The Socrates

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I realized this morning that the Greek language offers a perfect example of why you shouldn't seek to translate in a way that some people inaccurately call literally. The NASB is highly touted as a literal translation, but what it really does is focus on form rather than meaning. Sometimes it just doesn't read like English, because it keeps so much to the form of the original. Sometimes it translates inaccurately, because it prefers form to meaning (e.g. when translating 'anthropos' as "man" rather than "person" or "human being"). What it doesn't do, though, is translate according to form whenever possible. Its translators acknowledge by their actions, if notby their stated view, that form doesn't trump meaning. They just don't apply that principle consistently. A good example of when they ignore form altogether is with the definite article and proper names. In English we don't use an article when giving someone's name. We'll address someone as George or Sarah. We'll refer to them in the third person as Lisa or Tom. We use words for inanimate objects or titles with articles. We use the definite article when there's only one of the item in question, the indefinite article when there's more than one. When there's an ambiguity (e.g. there's one current President of the United States, but there are many former ones and presumably many future ones), we use the definite or indefinite article to indicate which sense we mean. We might ask for a president whose birthday is in February, or we might ask which month the president's birthday is in. But we don't use these articles with proper names. We'd ask when George W.'s birthday is. We wouldn't ask when the George's birthday is.

The Greek language that the New Testament was written in consistently uses definite articles with proper names. To translate in a way that people often mistakenly call literally, i.e. keeping to form over meaning, we would have to say that the Paul went to Athens in Acts 17, the Simeon prophesied about the Jesus, and (most humorously) the John saw a vision in Revelation. You can see immediately how this simply isn't English, and the last example shows that you even get completely the wrong meaning. In English we do call something the john, but it doesn't have visions or write them down. You could even go back to classical Greek and talk about the Socrates. If the translators who insist on form over meaning are correct, this is how we ought to translate. Yet they don't do it, which means they aren't following their own preferred strategy. They will count meaning as more important than form. They just insist on certain forms as fundamental, as if the form of the original language in that case is somehow sacrosanct rather than the content of the statement.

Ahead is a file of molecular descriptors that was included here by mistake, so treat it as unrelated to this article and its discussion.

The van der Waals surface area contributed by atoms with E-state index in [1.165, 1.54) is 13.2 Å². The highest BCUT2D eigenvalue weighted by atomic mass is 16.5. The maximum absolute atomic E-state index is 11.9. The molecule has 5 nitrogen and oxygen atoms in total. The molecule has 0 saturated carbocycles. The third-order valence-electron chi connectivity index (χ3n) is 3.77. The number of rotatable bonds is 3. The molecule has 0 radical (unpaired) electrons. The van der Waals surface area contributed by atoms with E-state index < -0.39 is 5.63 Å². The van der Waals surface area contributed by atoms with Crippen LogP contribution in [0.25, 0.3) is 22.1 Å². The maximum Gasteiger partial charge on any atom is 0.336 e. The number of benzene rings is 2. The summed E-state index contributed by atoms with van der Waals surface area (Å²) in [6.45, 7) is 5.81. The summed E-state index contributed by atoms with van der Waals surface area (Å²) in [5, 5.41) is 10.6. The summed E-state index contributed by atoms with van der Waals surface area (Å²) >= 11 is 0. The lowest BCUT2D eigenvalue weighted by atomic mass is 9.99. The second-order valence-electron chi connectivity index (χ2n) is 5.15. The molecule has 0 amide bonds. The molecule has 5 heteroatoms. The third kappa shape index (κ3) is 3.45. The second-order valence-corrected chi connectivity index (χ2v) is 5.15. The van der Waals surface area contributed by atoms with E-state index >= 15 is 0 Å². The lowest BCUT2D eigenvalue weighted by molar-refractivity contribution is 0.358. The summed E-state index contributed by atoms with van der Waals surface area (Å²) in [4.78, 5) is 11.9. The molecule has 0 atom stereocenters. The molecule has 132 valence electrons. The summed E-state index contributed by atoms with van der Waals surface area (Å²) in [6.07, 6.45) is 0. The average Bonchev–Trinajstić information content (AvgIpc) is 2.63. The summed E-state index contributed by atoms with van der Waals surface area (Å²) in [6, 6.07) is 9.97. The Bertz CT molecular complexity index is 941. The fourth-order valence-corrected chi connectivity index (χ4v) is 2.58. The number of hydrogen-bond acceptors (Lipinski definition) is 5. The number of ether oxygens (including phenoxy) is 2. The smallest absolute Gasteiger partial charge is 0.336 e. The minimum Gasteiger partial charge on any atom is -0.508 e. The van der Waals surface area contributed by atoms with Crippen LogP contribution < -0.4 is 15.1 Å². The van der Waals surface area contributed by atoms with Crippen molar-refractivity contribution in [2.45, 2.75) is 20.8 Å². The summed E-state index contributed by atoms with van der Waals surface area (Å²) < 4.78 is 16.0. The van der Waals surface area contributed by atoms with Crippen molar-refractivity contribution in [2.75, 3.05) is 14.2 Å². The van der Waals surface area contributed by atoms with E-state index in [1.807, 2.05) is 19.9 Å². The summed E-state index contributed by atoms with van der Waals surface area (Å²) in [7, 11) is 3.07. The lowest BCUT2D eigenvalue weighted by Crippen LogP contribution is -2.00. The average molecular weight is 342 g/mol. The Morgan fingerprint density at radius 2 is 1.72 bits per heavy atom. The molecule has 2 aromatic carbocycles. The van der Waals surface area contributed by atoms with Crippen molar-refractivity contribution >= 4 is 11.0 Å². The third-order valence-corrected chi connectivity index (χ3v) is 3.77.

I understand that there are cases where the form conveys something in the original that you lose when you translate the more fundamental meaning over the form. Those are harder cases. But the view I've been defending on this blog has not been that sense trumps form. It's been that sense and form both convey something, and you try to balance that out to convey the meaning as best as you can. You will lose something. You might have a more extended sentence to try to get everything, but then you're not conveying how short the original statement was. You might ignore the form for the sense, but then you lose what the form conves. You might ignore the sense for the form, but then you lose the sense any original reader would have gotten from reading it. Translation isn't perfect. My point isn't that one of these translation styles is better than any other. It's that you have to make choices to lose something when you translate, and the choices you make don't have to be based on the same overarching principle each time. Even those who act as if that's what they're doing don't do that, as the NASB's treatment of these definite articles shows. They just do it more than others, and I think it makes for a worse translation. I've long thought the NIV to focus too much on the sense for the educated adult who can use resources to study what the NIV thinks they need to put in the translation. The TNIV has actually improved on the NIV in this way, bringing it more toward form and less toward sense (except in the case of inclusive language, which just applies their already-existing sense translation philosophy to gender language that has the inclusive sense in the original language). The NLT is much more sense-translating, but I think it's done in a scholarly way, unlike most sense-favoring translations. It's my recommendation for people learning English, including children. I think the HCSB and ESV follow a much more balanced policy, translating according to sense or according to form when they think it's appropriate. I don't agree with all the instances of when they do what, but I appreciate their insistence on forming a middle ground between the NIV and NASB on this. I think the HCSB is more toward sense and the ESV more toward form, whereas I would probably be somewhere between them in many ways, but these are the kind of translation I like to read.